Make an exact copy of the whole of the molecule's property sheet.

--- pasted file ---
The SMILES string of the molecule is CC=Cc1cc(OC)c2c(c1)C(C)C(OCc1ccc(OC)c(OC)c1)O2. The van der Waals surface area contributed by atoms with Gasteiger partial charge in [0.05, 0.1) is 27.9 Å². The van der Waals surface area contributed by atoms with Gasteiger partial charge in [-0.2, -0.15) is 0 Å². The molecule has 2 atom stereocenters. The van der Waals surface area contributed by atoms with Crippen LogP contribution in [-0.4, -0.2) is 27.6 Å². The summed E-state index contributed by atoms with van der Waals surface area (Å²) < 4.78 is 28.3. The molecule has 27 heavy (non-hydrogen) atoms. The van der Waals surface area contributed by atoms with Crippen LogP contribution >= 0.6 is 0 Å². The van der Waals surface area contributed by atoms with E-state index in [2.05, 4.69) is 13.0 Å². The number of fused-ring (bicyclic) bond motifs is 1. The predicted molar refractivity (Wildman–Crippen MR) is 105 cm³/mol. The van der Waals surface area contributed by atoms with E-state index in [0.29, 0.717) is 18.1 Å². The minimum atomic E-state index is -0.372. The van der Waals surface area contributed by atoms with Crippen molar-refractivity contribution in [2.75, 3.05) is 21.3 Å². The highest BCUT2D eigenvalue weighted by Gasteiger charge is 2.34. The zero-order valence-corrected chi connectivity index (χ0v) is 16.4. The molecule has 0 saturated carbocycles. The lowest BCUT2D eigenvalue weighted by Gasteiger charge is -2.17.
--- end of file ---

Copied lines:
The SMILES string of the molecule is CC=Cc1cc(OC)c2c(c1)C(C)C(OCc1ccc(OC)c(OC)c1)O2. The van der Waals surface area contributed by atoms with Gasteiger partial charge in [0.05, 0.1) is 27.9 Å². The van der Waals surface area contributed by atoms with Gasteiger partial charge in [-0.2, -0.15) is 0 Å². The molecule has 2 atom stereocenters. The van der Waals surface area contributed by atoms with Crippen LogP contribution in [-0.4, -0.2) is 27.6 Å². The summed E-state index contributed by atoms with van der Waals surface area (Å²) < 4.78 is 28.3. The molecule has 27 heavy (non-hydrogen) atoms. The van der Waals surface area contributed by atoms with Crippen LogP contribution >= 0.6 is 0 Å². The van der Waals surface area contributed by atoms with E-state index in [2.05, 4.69) is 13.0 Å². The number of fused-ring (bicyclic) bond motifs is 1. The predicted molar refractivity (Wildman–Crippen MR) is 105 cm³/mol. The van der Waals surface area contributed by atoms with E-state index in [0.29, 0.717) is 18.1 Å². The minimum atomic E-state index is -0.372. The van der Waals surface area contributed by atoms with Crippen molar-refractivity contribution in [2.75, 3.05) is 21.3 Å². The highest BCUT2D eigenvalue weighted by Gasteiger charge is 2.34. The zero-order valence-corrected chi connectivity index (χ0v) is 16.4. The molecule has 0 saturated carbocycles. The lowest BCUT2D eigenvalue weighted by Gasteiger charge is -2.17.